Tribal Relations

CARB regulates air pollution. Actions to implement the Clean Air Act, California’s Global Warming Solutions Act, and related laws have achieved dramatic reductions in air pollution, preventing hundreds of thousands of cases of serious health effects each year. Despite the dramatic progress to date, air pollution and climate change continue to threaten human health and welfare.

Tribal communities are the original inhabitants of California and have a unique relationship to the land and natural resources. Tribes communicate with local, state, and federal governments to address issues concerning tribal self-governance and tribal resources. Each tribe is distinctly different in its geography, culture, history, governance structure, and language. CARB is committed to improving communications and working relationships with Tribes. The following Tribal Activities Reports outline CARB's work with Tribes:

Tribal Activities Report FY 2018-2019

Tribal Activities Report FY 2019-2020

Below are a few select topic areas that may be of interest to tribes:

Email Updates

Keep up to date with the latest information regarding tribal relations.


Overview of CARB Programs

CARB participates in the CalEPA Tribal Advisory Committee (TAC) meetings. Each meeting pertains to a specific theme. Below are the dates, presentations, and themes for each meeting:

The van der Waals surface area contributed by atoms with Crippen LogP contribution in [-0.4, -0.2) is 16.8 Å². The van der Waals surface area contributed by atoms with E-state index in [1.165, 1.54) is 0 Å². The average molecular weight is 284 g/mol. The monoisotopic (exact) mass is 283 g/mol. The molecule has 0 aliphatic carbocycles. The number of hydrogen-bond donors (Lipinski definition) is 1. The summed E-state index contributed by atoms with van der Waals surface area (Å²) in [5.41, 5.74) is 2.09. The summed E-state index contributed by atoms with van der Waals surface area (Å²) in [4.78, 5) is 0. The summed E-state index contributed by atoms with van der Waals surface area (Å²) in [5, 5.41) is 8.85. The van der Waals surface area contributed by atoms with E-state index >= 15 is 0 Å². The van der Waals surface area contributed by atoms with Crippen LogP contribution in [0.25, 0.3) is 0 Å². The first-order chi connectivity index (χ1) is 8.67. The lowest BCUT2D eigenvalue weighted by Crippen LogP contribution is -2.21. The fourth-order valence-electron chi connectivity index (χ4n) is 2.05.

Tribal Consultation Policy

CARB released its draft Tribal Consultation Policy in 2018 to guide CARB in its daily operations to work with tribes in a knowledgeable, sensitive, and respectful manner. The Tribal Consultation Policy details how CARB will continue to work to improve and strengthen its relationships with tribal governments and communities.

Tribal Consultation Policy

Shannon Martin Dilley
Senior Attorney and Tribal Liaison
California Air Resources Board
1001 I Street, 107B, Sacramento, CA 95814
(916) 322-3940

What's New

2020 San Diego Ozone State Implementation Plan

The California Air Resources Board will consider the San Diego County Air Quality Management Plan for attaining the Federal 8-hour 75 parts per billion (ppb) and 70 ppb Ozone standards at a public hearing to be held on November 19, 2020. The plan projects attainment for the standards by 2026 and 2032, respectively. Visit the 2020 San Diego Ozone State Implementation Plan for more information and documentation.

Local Air Districts

Tribes may interact with California's 35 local air districts, which are responsible for promulgating rules and regulations for stationary sources in the local areas. CARB interacts with air districts through support and oversight. The below links provide information on district rules, district maps, a directory of key personnel at each district, and the District Rules Log Database showing district rulemaking activity:

Air District Directory

Air District Maps 

Laws and Regulations

State Implementation Plans